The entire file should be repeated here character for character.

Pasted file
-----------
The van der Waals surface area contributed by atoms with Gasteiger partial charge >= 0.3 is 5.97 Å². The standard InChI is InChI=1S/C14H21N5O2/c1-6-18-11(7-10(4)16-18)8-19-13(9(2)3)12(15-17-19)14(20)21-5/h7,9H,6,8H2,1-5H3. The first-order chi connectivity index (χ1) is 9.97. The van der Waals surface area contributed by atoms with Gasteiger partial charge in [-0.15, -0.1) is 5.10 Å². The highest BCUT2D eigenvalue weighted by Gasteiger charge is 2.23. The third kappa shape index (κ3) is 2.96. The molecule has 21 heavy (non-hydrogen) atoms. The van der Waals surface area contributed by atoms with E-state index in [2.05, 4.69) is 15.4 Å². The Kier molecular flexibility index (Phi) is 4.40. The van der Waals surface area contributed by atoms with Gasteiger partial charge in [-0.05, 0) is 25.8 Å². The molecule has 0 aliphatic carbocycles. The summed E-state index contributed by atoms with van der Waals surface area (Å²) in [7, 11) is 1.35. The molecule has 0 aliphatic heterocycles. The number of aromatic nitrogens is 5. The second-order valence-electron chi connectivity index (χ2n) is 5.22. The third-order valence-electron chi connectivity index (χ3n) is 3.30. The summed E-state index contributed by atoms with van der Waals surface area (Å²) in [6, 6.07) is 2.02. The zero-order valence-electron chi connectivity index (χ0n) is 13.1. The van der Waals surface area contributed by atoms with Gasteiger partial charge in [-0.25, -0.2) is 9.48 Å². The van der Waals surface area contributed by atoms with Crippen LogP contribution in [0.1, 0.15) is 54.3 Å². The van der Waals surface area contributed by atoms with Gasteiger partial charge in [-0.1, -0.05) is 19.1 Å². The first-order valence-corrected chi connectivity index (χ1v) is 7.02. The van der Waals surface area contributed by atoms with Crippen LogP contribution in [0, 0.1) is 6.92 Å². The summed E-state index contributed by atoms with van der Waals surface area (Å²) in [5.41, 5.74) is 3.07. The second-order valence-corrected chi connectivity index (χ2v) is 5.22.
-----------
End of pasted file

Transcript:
The van der Waals surface area contributed by atoms with Gasteiger partial charge >= 0.3 is 5.97 Å². The standard InChI is InChI=1S/C14H21N5O2/c1-6-18-11(7-10(4)16-18)8-19-13(9(2)3)12(15-17-19)14(20)21-5/h7,9H,6,8H2,1-5H3. The first-order chi connectivity index (χ1) is 9.97. The van der Waals surface area contributed by atoms with Gasteiger partial charge in [-0.15, -0.1) is 5.10 Å². The highest BCUT2D eigenvalue weighted by Gasteiger charge is 2.23. The third kappa shape index (κ3) is 2.96. The molecule has 21 heavy (non-hydrogen) atoms. The van der Waals surface area contributed by atoms with E-state index in [2.05, 4.69) is 15.4 Å². The Kier molecular flexibility index (Phi) is 4.40. The van der Waals surface area contributed by atoms with Gasteiger partial charge in [-0.05, 0) is 25.8 Å². The molecule has 0 aliphatic carbocycles. The summed E-state index contributed by atoms with van der Waals surface area (Å²) in [7, 11) is 1.35. The molecule has 0 aliphatic heterocycles. The number of aromatic nitrogens is 5. The second-order valence-electron chi connectivity index (χ2n) is 5.22. The third-order valence-electron chi connectivity index (χ3n) is 3.30. The summed E-state index contributed by atoms with van der Waals surface area (Å²) in [6, 6.07) is 2.02. The zero-order valence-electron chi connectivity index (χ0n) is 13.1. The van der Waals surface area contributed by atoms with Gasteiger partial charge in [-0.25, -0.2) is 9.48 Å². The van der Waals surface area contributed by atoms with Crippen LogP contribution in [0.1, 0.15) is 54.3 Å². The van der Waals surface area contributed by atoms with Gasteiger partial charge in [-0.1, -0.05) is 19.1 Å². The first-order valence-corrected chi connectivity index (χ1v) is 7.02. The van der Waals surface area contributed by atoms with Crippen LogP contribution in [0, 0.1) is 6.92 Å². The summed E-state index contributed by atoms with van der Waals surface area (Å²) in [5.41, 5.74) is 3.07. The second-order valence-corrected chi connectivity index (χ2v) is 5.22.